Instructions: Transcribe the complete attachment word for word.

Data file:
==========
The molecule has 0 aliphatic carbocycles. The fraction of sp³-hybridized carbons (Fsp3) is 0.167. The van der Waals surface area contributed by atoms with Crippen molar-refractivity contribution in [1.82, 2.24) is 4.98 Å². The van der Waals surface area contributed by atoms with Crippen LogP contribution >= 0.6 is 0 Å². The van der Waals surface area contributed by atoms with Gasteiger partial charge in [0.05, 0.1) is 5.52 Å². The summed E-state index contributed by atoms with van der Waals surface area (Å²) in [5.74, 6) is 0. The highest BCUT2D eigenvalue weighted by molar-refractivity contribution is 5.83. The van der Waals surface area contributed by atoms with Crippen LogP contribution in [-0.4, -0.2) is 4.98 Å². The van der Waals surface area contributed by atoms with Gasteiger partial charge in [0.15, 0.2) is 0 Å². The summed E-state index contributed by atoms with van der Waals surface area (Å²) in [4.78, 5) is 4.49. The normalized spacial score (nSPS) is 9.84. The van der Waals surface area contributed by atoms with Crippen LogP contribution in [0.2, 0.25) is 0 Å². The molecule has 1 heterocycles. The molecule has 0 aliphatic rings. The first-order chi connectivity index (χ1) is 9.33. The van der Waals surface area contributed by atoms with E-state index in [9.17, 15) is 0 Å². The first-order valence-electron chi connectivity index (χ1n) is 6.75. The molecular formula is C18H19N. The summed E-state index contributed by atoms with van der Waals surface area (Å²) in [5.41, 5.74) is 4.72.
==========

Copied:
The molecule has 0 aliphatic carbocycles. The fraction of sp³-hybridized carbons (Fsp3) is 0.167. The van der Waals surface area contributed by atoms with Crippen molar-refractivity contribution in [1.82, 2.24) is 4.98 Å². The van der Waals surface area contributed by atoms with Crippen LogP contribution >= 0.6 is 0 Å². The van der Waals surface area contributed by atoms with Gasteiger partial charge in [0.05, 0.1) is 5.52 Å². The summed E-state index contributed by atoms with van der Waals surface area (Å²) in [5.74, 6) is 0. The highest BCUT2D eigenvalue weighted by molar-refractivity contribution is 5.83. The van der Waals surface area contributed by atoms with Crippen LogP contribution in [-0.4, -0.2) is 4.98 Å². The van der Waals surface area contributed by atoms with Gasteiger partial charge in [0.15, 0.2) is 0 Å². The summed E-state index contributed by atoms with van der Waals surface area (Å²) in [4.78, 5) is 4.49. The normalized spacial score (nSPS) is 9.84. The van der Waals surface area contributed by atoms with Crippen LogP contribution in [0.2, 0.25) is 0 Å². The molecule has 1 heterocycles. The molecule has 0 aliphatic rings. The first-order chi connectivity index (χ1) is 9.33. The van der Waals surface area contributed by atoms with E-state index in [9.17, 15) is 0 Å². The first-order valence-electron chi connectivity index (χ1n) is 6.75. The molecular formula is C18H19N. The summed E-state index contributed by atoms with van der Waals surface area (Å²) in [5.41, 5.74) is 4.72.